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Detroit — Now comes the fretting.

This losing streak is a doozy. And it could soon get ugly if Tigers starters can't dig deeper into games, if closers can't close, and if runs galore aren't somehow pushed across by an offense that isn't exactly loaded with All-Stars.

The Tigers have now dropped seven straight games, with Tuesday's 9-7 dismemberment by the Oakland A's at Comerica Park a particularly cruel display of home-crowd torture.

BOX SCORE: A's 9, Tigers 7

"They got into our bullpen again," said Tigers manager Ron Gardenhire, "and there you have it. End of story."

Gardenhire's and the Tigers' more basic problem, as the skipper acknowledged multiple times, is that Tigers starters have been saying farewell way too early in games.

Blaine Hardy slipped up just enough Tuesday to last only into the fifth. It might have been a different story had John Hicks' missed throw at first base in the fourth not led to 18 additional Hardy pitches and three unearned runs.

But any Tuesday indictments mattered less than the overarching fact the Tigers coughed up a 6-0 lead — and another game.

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It didn't begin ominously. Anything but.

The Tigers looked like exorcists ready to purge their long losing skid courtesy of a 6-0 lead built through three innings.

 

But the A's got three in the fourth, three more in the fifth, and a final pair against a shaken Shane Greene in the ninth, who lost his second game in two days when he was hammered in the ninth for three hits while putting away a single A's batter.

The Tigers have not won a game since June 17 in Chicago. They hadn't lost seven consecutive games since August of last season.

Hardy pitched well early, but a ragged fourth, when Hicks' error led to three unearned runs, pushed Hardy's pitch-count, and he was gone four batters into the fifth.    

Lous Coleman allowed a run in the seventh, and Greene was slapped around in the ninth as the Tigers bullpen continues to dissolve from fatigue and too many bad pitches.

"I think you guys all know where we are at the moment with our bullpen," Gardenhire said. "As soon as you guys get out of here, I'll talk to the GM (Al Avila). This is not an easy stretch.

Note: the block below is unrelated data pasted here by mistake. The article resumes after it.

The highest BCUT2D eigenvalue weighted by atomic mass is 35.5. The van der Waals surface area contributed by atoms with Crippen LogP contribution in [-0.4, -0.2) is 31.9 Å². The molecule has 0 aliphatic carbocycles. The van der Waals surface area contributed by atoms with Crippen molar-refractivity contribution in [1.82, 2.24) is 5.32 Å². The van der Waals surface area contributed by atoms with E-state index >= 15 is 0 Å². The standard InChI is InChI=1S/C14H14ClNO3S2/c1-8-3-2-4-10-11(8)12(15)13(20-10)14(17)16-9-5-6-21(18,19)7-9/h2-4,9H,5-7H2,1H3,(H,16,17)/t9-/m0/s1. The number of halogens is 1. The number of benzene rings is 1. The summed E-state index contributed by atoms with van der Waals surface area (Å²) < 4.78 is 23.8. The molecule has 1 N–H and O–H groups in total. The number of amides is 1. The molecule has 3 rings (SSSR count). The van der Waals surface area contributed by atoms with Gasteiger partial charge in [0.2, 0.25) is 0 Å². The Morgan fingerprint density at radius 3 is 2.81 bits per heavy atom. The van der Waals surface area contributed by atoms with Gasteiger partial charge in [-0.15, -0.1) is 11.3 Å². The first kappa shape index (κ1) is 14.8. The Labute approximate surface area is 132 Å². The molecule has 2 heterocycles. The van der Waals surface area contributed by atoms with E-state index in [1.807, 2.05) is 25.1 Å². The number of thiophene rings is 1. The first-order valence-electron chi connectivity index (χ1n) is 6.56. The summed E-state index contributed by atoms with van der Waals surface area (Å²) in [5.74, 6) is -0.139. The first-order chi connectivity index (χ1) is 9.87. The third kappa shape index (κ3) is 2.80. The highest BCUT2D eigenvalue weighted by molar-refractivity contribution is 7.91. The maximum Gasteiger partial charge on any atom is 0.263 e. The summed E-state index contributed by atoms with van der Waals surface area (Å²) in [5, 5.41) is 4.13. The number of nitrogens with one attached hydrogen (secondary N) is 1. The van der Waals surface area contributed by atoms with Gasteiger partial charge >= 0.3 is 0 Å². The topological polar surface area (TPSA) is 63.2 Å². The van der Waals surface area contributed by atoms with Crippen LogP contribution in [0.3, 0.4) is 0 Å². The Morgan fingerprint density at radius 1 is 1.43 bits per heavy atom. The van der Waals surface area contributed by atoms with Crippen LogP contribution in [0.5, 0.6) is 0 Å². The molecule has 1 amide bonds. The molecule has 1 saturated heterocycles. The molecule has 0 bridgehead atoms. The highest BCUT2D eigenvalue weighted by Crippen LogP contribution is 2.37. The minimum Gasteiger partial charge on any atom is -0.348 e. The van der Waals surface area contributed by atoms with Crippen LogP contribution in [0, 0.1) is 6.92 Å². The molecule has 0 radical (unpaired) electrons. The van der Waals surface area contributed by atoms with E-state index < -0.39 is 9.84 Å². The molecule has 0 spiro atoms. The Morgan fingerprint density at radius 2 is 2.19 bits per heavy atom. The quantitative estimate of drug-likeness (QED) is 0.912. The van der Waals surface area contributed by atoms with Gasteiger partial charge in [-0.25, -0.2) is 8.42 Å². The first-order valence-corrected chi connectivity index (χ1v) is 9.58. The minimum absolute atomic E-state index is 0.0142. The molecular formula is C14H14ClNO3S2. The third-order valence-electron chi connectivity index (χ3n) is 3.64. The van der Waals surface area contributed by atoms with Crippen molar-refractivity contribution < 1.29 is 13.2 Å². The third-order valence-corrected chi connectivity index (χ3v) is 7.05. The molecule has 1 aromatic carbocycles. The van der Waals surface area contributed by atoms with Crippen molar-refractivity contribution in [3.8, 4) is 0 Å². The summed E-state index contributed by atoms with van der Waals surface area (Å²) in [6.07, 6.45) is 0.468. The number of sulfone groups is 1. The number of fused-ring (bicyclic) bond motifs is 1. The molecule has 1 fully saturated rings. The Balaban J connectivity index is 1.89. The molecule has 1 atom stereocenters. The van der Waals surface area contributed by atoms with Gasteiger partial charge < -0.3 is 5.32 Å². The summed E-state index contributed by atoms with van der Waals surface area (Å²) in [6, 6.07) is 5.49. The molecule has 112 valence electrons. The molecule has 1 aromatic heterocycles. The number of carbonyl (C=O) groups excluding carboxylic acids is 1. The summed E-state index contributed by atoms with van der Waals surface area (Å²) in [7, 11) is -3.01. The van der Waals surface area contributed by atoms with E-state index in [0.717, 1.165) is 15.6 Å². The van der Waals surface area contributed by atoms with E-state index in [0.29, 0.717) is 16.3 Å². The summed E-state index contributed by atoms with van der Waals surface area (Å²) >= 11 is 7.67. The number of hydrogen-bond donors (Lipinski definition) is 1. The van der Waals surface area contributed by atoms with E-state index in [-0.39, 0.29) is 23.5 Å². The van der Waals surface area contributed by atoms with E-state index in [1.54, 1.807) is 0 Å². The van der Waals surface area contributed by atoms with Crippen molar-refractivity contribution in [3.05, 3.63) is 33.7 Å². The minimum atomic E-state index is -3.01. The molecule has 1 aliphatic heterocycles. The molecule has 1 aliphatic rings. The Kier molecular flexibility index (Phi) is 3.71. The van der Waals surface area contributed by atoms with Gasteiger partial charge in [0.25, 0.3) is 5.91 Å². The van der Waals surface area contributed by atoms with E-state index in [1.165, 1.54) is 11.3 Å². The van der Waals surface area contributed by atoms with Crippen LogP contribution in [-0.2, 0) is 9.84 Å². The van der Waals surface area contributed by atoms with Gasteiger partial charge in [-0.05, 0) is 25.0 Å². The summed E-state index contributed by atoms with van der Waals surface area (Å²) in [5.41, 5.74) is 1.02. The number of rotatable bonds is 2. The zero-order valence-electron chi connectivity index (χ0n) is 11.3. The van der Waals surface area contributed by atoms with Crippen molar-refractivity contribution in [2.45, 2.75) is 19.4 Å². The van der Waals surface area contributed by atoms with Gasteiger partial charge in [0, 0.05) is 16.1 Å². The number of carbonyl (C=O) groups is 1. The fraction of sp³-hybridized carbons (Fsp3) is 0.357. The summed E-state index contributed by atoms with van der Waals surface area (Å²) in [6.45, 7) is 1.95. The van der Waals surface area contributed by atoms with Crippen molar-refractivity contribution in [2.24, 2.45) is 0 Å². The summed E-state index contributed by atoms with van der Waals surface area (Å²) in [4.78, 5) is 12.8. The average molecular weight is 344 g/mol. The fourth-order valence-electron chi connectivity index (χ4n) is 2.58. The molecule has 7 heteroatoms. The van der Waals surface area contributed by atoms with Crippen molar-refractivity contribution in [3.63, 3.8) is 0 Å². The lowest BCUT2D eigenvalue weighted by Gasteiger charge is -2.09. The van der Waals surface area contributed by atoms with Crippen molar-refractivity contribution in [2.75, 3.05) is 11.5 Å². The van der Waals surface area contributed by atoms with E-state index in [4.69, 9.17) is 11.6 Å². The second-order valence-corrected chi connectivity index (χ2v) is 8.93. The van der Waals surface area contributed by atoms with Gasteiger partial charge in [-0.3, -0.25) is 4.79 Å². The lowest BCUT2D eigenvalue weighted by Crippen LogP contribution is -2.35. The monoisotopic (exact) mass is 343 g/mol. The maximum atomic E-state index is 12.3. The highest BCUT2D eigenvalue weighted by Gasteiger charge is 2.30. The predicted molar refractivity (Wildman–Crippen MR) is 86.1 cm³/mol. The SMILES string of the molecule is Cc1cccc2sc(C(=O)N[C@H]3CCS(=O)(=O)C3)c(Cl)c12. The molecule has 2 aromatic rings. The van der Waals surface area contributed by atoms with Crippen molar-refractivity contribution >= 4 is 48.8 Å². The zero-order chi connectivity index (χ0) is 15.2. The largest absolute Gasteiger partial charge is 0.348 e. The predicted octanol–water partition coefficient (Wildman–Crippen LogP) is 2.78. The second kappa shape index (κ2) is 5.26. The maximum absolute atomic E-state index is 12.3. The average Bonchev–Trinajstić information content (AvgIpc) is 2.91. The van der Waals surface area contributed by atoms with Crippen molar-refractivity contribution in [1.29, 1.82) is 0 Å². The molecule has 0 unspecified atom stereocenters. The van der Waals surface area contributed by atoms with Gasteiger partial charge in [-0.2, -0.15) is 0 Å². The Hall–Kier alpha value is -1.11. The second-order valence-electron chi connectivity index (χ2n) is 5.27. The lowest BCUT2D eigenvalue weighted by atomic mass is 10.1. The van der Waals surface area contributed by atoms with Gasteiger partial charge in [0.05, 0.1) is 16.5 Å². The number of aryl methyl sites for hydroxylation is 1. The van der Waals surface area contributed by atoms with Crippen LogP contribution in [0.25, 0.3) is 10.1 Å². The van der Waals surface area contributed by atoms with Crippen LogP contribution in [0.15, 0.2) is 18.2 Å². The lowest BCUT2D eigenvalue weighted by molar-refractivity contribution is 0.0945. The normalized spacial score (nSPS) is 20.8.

"We've got to figure out a way to get out of this."

The Tigers had at least figured out Tuesday how to build an early lead when they got four in the first. Leonys Martin singled, Jeimer Candelario walked, Nick Castellanos doubled to left, and Niko Goodrum had an RBI single, as did James McCann.

Gardenhire's gang got two more in the third on a Hicks swinging-bunt single to third, an opposite-field single through the hole from Victor Reyes, and Dixon Machado's booming triple to the flagpole-fence in left-center.

But while Hardy was cruising through the first three innings, he got into some slop in the fourth as the A's got three unearned runs. The "unearned" qualifier came by way of Hicks who simply missed a relay throw from Goodrum on what should have been a bounce-out to short.

 "Big play," Hicks said afterward, explaining he thought Goodrum's throw was diving, and that it "handcuffed" him as he went low. 

"We're up 6-0, and then they're right back in it. I make that play 99 out of 100 times." 

Back-to-back doubles from Mark Canha and Jonathan Lucroy pushed across three runs and the Tigers were now in a 6-3 game.

Hardy finished the night with 95 pitches after lasting only four batters into the fifth. The botched throw at first cost him an extra 18 pitches.

"Today, it affected me more than it should have," Hardy said. "Errors are going to happen. I didn't do my job to limit the damage."

 The Tigers popped back with a run in their half of the fourth on singles from Candelario and Castellanos, and a two-out RBI single to right from Hicks. It was 7-3 and that losing streak looked as if it were on life-support. 

 Hardy had his only self-imposed trouble in the fifth: a leadoff walk to Marcus Semien, a long home run into the left-field seats from Chad Pinder, and a follow-up, opposite-field bomb to right from Jed Lowrie, who finished the night with four hits and a walk.

It was now 7-6, and it headed for 7-7.

That's because Coleman, who had been quite the savior for much of the Tigers' spring, had a second consecutive bumpy stint, getting rapped for a single and a pair of walks.

Alex Wilson rescued him and got a bounce-out to second, but it also scored Matt Joyce from third with the tying run.

The Tigers had a chance in the eighth when, with one out, Candelario doubled and eventually found himself at third with two gone following walks (intentional) to Castellanos and (unintentional) to Goodrum.

Hicks was invited to bust up the scoreboard against the cruel left-hander Ryan Buchter, but he struck out swinging on a 2-2 pitch.

The ninth was, ironically, a quick, 1-2-3 stint for the Tigers in a game that lasted 3 hours, 47 minutes.

"Trust me, it's tough," said Hardy, speaking of the Tigers' deepest nosedive of the season. "Especially coming off that good streak when we were a game within .500.

"I'm not gonna say we were ready for a playoff spot, but .500 would have been huge."

The Tigers, at 36-44, are a long way from playoff fantasies. They could be some distance, also, from putting this losing skid to rest.

Mike Fiers starts for the Tigers tonight. No one has to tell him there's a bit of a mandate following him onto the mound.

lynn.henning@detroitnews.com

twitter.com/Lynn_Henning

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